Agency Orders $1.8 Million Fine In TEB Mishap
The FAA has ordered Platinum Jet Management to pay a $1.8
million fine in the wake of a February 2nd mishap at Teterboro
Airport in New Jersey, accusing the company of bypassing safety
regulations and altering records on the aircraft's weight and
balance prior to the flight.
The North Jersey Record obtained a copy of the letter after a
request to the FAA.
As ANN reported in real-time February 2nd, the
Bombardier CL-600 Challenger rolled across the end of the runway,
through a fence, across a highway and into a factory. Remarkably,
none of the 11 people involved died in the mishap.
Platinum, grounded by the FAA in
March because the FAA said it wasn't licensed to operate as a
charter carrier, simply leased another firm's charter certificate.
In that way, it could go around requirements on training, drug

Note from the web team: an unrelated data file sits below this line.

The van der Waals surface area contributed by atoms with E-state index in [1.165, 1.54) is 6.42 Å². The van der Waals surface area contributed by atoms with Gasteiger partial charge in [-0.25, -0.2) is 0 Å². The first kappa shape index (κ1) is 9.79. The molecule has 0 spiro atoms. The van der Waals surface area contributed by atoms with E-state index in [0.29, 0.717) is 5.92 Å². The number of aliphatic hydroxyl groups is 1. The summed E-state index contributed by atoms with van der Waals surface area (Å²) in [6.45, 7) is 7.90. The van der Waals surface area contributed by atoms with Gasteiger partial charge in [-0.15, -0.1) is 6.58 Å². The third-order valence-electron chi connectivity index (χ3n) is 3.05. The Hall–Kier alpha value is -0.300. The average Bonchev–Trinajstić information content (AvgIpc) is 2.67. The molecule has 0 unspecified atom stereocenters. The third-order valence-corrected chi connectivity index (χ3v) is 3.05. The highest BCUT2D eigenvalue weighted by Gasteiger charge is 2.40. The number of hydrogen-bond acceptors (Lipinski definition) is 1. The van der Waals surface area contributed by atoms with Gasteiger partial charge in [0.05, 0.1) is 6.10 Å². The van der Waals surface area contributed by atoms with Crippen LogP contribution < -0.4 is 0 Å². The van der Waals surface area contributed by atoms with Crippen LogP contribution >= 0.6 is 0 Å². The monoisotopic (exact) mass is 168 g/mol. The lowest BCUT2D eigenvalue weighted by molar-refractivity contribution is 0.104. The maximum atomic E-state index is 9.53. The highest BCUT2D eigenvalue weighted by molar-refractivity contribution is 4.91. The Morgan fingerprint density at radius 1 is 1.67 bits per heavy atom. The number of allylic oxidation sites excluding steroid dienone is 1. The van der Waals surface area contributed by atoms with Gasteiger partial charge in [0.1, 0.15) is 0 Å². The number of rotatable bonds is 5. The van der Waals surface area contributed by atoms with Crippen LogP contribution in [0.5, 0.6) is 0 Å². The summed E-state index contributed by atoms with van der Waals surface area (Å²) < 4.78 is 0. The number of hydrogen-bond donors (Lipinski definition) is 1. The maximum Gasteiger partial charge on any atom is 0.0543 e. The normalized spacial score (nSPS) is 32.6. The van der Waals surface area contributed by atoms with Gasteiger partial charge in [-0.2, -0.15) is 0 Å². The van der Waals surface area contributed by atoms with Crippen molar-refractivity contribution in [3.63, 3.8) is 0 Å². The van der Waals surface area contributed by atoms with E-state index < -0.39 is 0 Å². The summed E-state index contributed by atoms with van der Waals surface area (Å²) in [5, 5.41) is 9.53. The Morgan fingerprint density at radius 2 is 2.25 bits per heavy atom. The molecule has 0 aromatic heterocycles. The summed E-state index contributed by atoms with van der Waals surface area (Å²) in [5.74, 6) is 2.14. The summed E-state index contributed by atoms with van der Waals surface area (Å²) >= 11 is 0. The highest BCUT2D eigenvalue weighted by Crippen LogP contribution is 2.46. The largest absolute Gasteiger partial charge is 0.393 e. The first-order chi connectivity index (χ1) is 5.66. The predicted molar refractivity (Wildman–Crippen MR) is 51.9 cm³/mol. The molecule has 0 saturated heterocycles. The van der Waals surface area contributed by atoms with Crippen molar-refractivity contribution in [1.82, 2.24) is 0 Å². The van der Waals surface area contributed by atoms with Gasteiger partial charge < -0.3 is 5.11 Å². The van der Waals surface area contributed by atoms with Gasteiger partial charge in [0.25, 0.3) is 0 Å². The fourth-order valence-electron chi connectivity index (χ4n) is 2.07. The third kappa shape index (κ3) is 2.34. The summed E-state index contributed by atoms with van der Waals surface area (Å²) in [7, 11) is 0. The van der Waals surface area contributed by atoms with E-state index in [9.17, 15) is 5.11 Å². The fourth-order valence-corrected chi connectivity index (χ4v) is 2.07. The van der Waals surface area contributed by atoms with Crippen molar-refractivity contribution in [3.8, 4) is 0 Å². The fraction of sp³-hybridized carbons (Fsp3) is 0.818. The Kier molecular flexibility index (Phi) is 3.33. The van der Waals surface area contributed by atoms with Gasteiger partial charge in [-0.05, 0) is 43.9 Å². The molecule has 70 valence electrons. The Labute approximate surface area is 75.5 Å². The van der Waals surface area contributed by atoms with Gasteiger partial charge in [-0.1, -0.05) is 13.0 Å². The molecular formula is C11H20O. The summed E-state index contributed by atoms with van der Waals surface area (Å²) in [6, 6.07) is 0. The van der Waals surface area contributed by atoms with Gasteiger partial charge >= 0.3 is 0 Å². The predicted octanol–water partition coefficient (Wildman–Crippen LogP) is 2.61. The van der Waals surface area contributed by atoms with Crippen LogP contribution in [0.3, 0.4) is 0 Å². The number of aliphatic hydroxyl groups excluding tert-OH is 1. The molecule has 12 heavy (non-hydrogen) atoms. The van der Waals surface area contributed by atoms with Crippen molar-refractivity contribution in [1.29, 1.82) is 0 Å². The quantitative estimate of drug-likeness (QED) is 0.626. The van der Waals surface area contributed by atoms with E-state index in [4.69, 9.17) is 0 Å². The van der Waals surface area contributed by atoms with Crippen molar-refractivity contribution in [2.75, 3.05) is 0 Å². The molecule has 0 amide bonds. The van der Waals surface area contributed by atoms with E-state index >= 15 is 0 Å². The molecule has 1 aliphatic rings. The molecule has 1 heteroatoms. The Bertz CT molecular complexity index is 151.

screening and maintenance.
The FAA has also revoked the charter ticket of Darby Aviation,
the Alabama-based company that leased its charter certificate to
Aside from allegations of inadequate training, the FAA accused
Platinum of faking the weight and balance records, indicating the
flight was carrying 3,000 pounds of fuel when, in reality, it was
carrying 4,500 pounds of Jet-A.
The NTSB cited weight as a possible factor in the mishap. But
the pilots and Platinum's attorney, Michael Moulis, said that
wasn't a factor after all. The aircraft simply needed more speed on
its take-off roll to compensate for the extra weight, they
"[The pilots] knew they were heavy," Moulis said during an
with The Record. "These planes, even though it says they've
exceeded maximum gross weight, people do it all the time -- you
just add a little more maximum speed."
Flight simulations of the take-off scenario indicated that the
aircraft wouldn't have gotten off the ground at normal speed.
The FAA is also going after two other firms that owned